ASJA Announces Dorothy Butler Gilliam as Keynote Speaker

For Immediate Release

Dorothy Butler Gilliam Named Keynote Speaker at ASJA’s Upcoming Writers Conference in Washington, DC

“Journalism took me places that I would not normally go,” Gilliam says.

Dorothy Butler Gilliam, first black female reporter at The Washington Post and author of Trailblazer: A Pioneering Journalist’s Fight to Make the Media Look More like America, (January 2019) will kick off ASJA’s upcoming Writers Conference on November 8, 2019 at Trinity Washington University in Washington, D.C. Her speech will draw from her career of more than five decades as a journalist, an advocate for women’s rights, a civil rights activist and author.

In addition to Gilliam, ASJA’s Writers Conference—dubbed A Capital Event—will feature writers and editors from D.C. and beyond, speaking about the craft of writing, the business of freelancing, and opportunities and resources for writers in the Nation’s Capital. The American Society of Journalists and Authors is a 1,200-member non-profit association that serves as a resource and voice for independent writers.

Milt Toby, ASJA President and award-winning author, believes Butler has an important message for writers at this juncture in history. “Butler’s reflection on the civil rights movement, journalism, diversity, and current attacks on the news media are too important to miss,” he says. “If you haven’t made plans to attend ASJA’s conference in D.C., now is the time.”

Gilliam joined the staff of The Washington Post in 1961 after working as a reporter in the segregated South. During a career spanning more than five decades, she has become a revered icon in American journalism, an advocate for women’s rights, a fervent civil rights activist and renowned author. “Journalism took me places that I would not normally go,” Gilliam says.

In January 2019, Gilliam released the publication of her memoir, Trailblazer: A Pioneering Journalist’s Fight to Make the Media Look More like America, providing first-hand accounts of her participation in the evolution of journalism, social and political discourse, and civil rights in America. Spurred by numerous public speaking and book-signing engagements and news media interviews, including a television appearance on The Daily show with Trevor Noah, Gilliam’s autobiography has become a hot- selling item. The book’s first printing nearly sold out within three months.

Gilliam began her journalism career as a reporter for the Memphis Tri-State Defender, a black-owned newspaper. There, she covered major civil rights events, including the Little Rock Nine, the federally enforced integration of Arkansas’ public schools. After joining The Post in 1961, Gilliam covered James Meredith’s integration of Ole Miss during a time when Mississippi was known in American black circles as “The Land of Black Death.” Skirting active Klu Klux Klan members, Gilliam literally “slept with the dead,” catching a few hours of nightly rest in a black funeral parlor, later filing her story entitled, “Mississippi Mood: Hope and Fear.”

Gilliam worked for The Post for more than 30 years, moving from reporter to editor, then to columnist covering politics, education and race relations. She also served as president of the National Association of Black Journalists and founding director of the Young Journalists Development Project, The Post’s long-term initiative to educate, cultivate and hire aspiring young minority journalists.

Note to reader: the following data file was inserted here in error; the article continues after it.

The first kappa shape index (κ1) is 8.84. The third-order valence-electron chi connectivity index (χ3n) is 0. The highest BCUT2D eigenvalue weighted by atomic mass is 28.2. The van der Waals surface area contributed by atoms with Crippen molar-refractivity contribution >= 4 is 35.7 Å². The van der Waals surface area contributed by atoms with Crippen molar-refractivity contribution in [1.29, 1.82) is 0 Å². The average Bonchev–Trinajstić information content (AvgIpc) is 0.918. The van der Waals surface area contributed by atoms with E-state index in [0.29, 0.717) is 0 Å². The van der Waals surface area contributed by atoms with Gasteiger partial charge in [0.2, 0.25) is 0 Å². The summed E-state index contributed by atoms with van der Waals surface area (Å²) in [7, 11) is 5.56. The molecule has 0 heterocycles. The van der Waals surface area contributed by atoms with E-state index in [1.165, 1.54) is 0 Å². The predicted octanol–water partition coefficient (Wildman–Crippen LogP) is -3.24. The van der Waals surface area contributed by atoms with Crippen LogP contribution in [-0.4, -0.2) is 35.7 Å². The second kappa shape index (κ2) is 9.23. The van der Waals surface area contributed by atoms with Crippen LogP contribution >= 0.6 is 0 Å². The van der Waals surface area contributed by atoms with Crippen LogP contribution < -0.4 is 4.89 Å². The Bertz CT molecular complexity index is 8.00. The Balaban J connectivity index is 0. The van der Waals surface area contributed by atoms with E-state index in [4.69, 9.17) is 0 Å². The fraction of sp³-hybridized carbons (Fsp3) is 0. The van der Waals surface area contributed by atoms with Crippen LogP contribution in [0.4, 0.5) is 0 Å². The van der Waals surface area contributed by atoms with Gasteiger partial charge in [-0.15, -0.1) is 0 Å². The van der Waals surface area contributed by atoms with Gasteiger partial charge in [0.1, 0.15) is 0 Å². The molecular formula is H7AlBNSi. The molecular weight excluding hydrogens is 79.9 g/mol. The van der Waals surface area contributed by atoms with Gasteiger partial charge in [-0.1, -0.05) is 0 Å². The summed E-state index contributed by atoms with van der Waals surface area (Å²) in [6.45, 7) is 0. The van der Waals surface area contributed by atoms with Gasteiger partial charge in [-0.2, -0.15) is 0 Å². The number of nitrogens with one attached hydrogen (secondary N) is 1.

In the mid-60’s, Gilliam left The Post to devote more time to her children but kept her hand in journalism as a part-time reporter for WTTG TV’s Panorama program in Washington, D.C., and writing freelance magazine articles. She returned to The Post in 1972 as its Style section assistant editor, recasting the section from a mere lens into contemporary women’s fashion into a platform for wider discourse reflecting women’s interests and issues. She retired from newspaper in June 2003, then for worked for two years as Jet Magazine’s associate editor.

Gilliam earned her bachelor’s degree in journalism from Lincoln University in Jefferson City, Mo., and her master’s degree at Columbia Journalism School. In 1979, she won Columbia’s Journalism Alumni of the Year Award. In 1991, she was honored as a fellow at the Freedom Forum Media Studies Center at Columbia, where she studied racial diversity in American media. In 1996, she became a fellow at the Institute of Politics as the John F. Kennedy School of Government, at Harvard University.

Here ‘s what others have said about Gilliam and her latest work: 

Pulitzer Prize-Winning & Former Washington Post Reporter Carl Bernstein: “Dorothy’s inspirational life story is the journey of a daughter of the South who became a pioneering black woman journalist, an influential voice in the pages of The Washington Post, a national leader of the movement to foster diversity in the news media, and a dedicated mentor to countless aspiring young journalists. And, it [her latest book] is a welcome gift for colleagues and readers who have benefited from her work and presence in our lives.”

Former Washington Post Publisher Don Graham: Dorothy is a great reporter, a pioneer for all women in the news business, and African American women particularly. Her story is about a time in American journalism where courage and brilliance were called for in the white-male bastions that were American newsrooms. It’s (her latest book) a story that has been waiting a long time to be told.”

Gloria Steinem, Feminist, Writer, Editor, Lecturer and Co-Creator of New York and Ms. magazines: Dorothy Gilliam is that most rare of revolutionaries, one who not only climbs the barricades, but lets down a ladder to help others up, too.”


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